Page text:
Integrating contemporary theories of motivation

by admin on March 26, 2006

INTEGRATING CONTEMPORARY THEORIES OF MOTIVATION

The fact that a number of these theories have been supported only complicates the matter. How simple it would have been if, after presenting half-a-dozen theories, only one was found valid. Theories presented by various researchers are not all in competition with one another. Because one is valid doesn’t automatically make the others invalid. In fact, many of the theories presented are complementary. The challenges is now to tie these theories together to help you understand their inter-relationships. We begin by explicitly recognizing that opportunities can aid or hinder individual effort. The individual effort box also has another arrow leading into it. This arrow flows out of the person’s goals. Consistent with goal-setting theory, this goals-effort loop is meant to remind us that goals direct behavior.

Expectancy theory predicts that an employee will exert a high level of effort if he or she perceives that there is a strong relationship between effort and performance, performance and rewards, and rewards and satisfaction of personal goals. Each of these relationships, in turn, is influenced by certain factors. For effort to lead to good performance, the individual must have the requisite ability to perform, and the performance appraisal system that measures the individual’s performance must be perceived as being fair and objective. The performance-reward relationship will be strong if the individual perceives that it is performance (rather than seniority, personal favorites, or other criteria) that is rewarded If cognitive evaluation theory were fully valid in the actual workplace, we would predict here that basing rewards on performance should decrease the individual’s intrinsic motivation.

The final link in expectancy theory is the rewards-goals relationship. ERG theory would come into play at this point. Motivation would be high to the degree that the rewards an individual received for his or her performance satisfied the dominant needs consistent with his or her individual goals.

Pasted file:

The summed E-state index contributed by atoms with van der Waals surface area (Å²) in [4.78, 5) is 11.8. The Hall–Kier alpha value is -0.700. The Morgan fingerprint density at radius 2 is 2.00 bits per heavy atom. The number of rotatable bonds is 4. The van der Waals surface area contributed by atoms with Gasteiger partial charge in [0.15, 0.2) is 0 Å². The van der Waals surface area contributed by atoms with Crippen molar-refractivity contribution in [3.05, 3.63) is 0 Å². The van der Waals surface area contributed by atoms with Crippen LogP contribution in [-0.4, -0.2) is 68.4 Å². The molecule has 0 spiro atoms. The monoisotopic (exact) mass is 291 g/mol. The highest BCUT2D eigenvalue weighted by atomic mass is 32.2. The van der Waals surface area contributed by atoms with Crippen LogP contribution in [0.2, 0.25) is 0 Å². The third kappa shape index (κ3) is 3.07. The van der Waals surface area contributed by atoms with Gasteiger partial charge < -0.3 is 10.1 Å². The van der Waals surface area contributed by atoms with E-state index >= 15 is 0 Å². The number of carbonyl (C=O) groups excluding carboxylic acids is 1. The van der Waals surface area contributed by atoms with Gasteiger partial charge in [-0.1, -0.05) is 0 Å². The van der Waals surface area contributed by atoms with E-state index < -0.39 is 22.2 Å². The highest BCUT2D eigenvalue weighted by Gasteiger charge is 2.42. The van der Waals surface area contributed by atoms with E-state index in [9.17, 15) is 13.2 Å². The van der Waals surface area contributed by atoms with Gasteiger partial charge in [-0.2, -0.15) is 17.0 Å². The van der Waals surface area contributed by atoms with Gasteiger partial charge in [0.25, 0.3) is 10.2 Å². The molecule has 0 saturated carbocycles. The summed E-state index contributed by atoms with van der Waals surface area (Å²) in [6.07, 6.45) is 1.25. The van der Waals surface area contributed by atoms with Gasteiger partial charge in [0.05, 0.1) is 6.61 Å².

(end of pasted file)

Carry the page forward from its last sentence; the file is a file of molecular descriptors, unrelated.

The high achiever is not motivated by the organization’s assessment of his or her performance or organizational rewards, therefore the jump from effort to personal goals for those with a high nAch. Remember, high achievers are internally driven as long as the jobs they are doing provide them with personal responsibility, feedback, and moderates risks. They are not concerned with the effort-performance, performance-rewards, or rewards-goals linkages. Similarly, for employees with a strong need for meaningful and fulfilling work, jobs that score high on the JCM’s five job-design dimensions are likely to increase internal motivation. More importantly, given social information influences, it’s irrelevant whether jobs actually score high on these dimensions. The key is that employees perceive them as high.

Reinforcement theory enters our model by recognizing that the organization’s rewards reinforce the individual’s performance. If management has designed a reward system that is seen by employees as “paying off� for good performance, the rewards will reinforce and encourage continued good performance. Rewards also pay the key part in equity theory. Individuals will compare the rewards (outcomes) they receive from the inputs they make with the outcome-input ratio of relevant others (O/IA:O/IB), and inequities may influence the effort expended.





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